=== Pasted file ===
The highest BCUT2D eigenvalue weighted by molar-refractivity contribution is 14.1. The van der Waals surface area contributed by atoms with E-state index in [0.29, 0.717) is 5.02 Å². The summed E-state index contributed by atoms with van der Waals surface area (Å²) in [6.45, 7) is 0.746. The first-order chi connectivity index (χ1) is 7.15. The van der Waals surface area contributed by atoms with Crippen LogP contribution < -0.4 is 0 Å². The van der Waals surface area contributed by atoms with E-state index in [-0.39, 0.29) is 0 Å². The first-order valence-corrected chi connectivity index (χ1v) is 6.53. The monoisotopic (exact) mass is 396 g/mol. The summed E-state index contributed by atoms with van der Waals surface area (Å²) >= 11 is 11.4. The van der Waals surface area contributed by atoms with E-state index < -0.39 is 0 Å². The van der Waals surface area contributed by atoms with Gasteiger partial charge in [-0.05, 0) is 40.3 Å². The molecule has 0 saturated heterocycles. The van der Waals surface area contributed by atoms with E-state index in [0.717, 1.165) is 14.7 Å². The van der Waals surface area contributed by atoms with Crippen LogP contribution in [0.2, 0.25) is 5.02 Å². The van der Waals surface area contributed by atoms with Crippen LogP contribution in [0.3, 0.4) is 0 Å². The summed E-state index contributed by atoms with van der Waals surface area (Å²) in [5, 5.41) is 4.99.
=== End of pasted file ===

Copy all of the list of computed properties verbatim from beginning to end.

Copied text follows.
The highest BCUT2D eigenvalue weighted by molar-refractivity contribution is 14.1. The van der Waals surface area contributed by atoms with E-state index in [0.29, 0.717) is 5.02 Å². The summed E-state index contributed by atoms with van der Waals surface area (Å²) in [6.45, 7) is 0.746. The first-order chi connectivity index (χ1) is 7.15. The van der Waals surface area contributed by atoms with Crippen LogP contribution < -0.4 is 0 Å². The van der Waals surface area contributed by atoms with E-state index in [-0.39, 0.29) is 0 Å². The first-order valence-corrected chi connectivity index (χ1v) is 6.53. The monoisotopic (exact) mass is 396 g/mol. The summed E-state index contributed by atoms with van der Waals surface area (Å²) >= 11 is 11.4. The van der Waals surface area contributed by atoms with E-state index < -0.39 is 0 Å². The van der Waals surface area contributed by atoms with Gasteiger partial charge in [-0.05, 0) is 40.3 Å². The molecule has 0 saturated heterocycles. The van der Waals surface area contributed by atoms with E-state index in [0.717, 1.165) is 14.7 Å². The van der Waals surface area contributed by atoms with Crippen LogP contribution in [0.2, 0.25) is 5.02 Å². The van der Waals surface area contributed by atoms with Crippen LogP contribution in [0.3, 0.4) is 0 Å². The summed E-state index contributed by atoms with van der Waals surface area (Å²) in [5, 5.41) is 4.99.